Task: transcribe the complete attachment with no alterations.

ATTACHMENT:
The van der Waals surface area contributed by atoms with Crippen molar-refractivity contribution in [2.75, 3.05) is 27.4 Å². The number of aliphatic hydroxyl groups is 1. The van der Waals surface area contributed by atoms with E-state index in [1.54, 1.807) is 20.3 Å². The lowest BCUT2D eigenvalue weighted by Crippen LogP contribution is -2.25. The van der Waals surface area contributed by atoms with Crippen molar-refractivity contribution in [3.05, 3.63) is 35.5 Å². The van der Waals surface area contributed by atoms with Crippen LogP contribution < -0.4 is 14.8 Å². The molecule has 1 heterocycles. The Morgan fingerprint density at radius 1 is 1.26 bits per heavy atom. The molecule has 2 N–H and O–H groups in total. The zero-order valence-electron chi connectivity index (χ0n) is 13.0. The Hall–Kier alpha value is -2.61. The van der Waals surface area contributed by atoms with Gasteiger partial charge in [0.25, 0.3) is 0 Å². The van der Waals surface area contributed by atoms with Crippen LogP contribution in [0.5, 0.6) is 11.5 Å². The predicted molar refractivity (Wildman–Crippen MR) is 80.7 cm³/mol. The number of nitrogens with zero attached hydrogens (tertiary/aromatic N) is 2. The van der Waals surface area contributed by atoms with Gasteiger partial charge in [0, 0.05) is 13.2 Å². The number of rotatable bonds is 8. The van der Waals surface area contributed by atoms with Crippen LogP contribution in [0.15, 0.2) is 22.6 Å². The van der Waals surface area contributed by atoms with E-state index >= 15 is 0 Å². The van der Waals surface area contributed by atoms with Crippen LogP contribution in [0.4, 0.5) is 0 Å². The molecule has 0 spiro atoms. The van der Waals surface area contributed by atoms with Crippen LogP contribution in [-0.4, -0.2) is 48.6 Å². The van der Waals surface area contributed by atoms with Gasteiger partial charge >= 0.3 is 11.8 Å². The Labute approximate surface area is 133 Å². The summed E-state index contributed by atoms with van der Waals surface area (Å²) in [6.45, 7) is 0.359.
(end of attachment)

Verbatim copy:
The van der Waals surface area contributed by atoms with Crippen molar-refractivity contribution in [2.75, 3.05) is 27.4 Å². The number of aliphatic hydroxyl groups is 1. The van der Waals surface area contributed by atoms with E-state index in [1.54, 1.807) is 20.3 Å². The lowest BCUT2D eigenvalue weighted by Crippen LogP contribution is -2.25. The van der Waals surface area contributed by atoms with Crippen molar-refractivity contribution in [3.05, 3.63) is 35.5 Å². The van der Waals surface area contributed by atoms with Crippen LogP contribution < -0.4 is 14.8 Å². The molecule has 1 heterocycles. The Morgan fingerprint density at radius 1 is 1.26 bits per heavy atom. The molecule has 2 N–H and O–H groups in total. The zero-order valence-electron chi connectivity index (χ0n) is 13.0. The Hall–Kier alpha value is -2.61. The van der Waals surface area contributed by atoms with Gasteiger partial charge in [0.25, 0.3) is 0 Å². The van der Waals surface area contributed by atoms with Crippen LogP contribution in [0.5, 0.6) is 11.5 Å². The predicted molar refractivity (Wildman–Crippen MR) is 80.7 cm³/mol. The number of nitrogens with zero attached hydrogens (tertiary/aromatic N) is 2. The van der Waals surface area contributed by atoms with Gasteiger partial charge in [0, 0.05) is 13.2 Å². The number of rotatable bonds is 8. The van der Waals surface area contributed by atoms with Crippen LogP contribution in [0.15, 0.2) is 22.6 Å². The van der Waals surface area contributed by atoms with E-state index >= 15 is 0 Å². The van der Waals surface area contributed by atoms with Crippen LogP contribution in [0.4, 0.5) is 0 Å². The molecule has 0 spiro atoms. The van der Waals surface area contributed by atoms with Crippen LogP contribution in [-0.4, -0.2) is 48.6 Å². The van der Waals surface area contributed by atoms with Gasteiger partial charge >= 0.3 is 11.8 Å². The Labute approximate surface area is 133 Å². The summed E-state index contributed by atoms with van der Waals surface area (Å²) in [6.45, 7) is 0.359.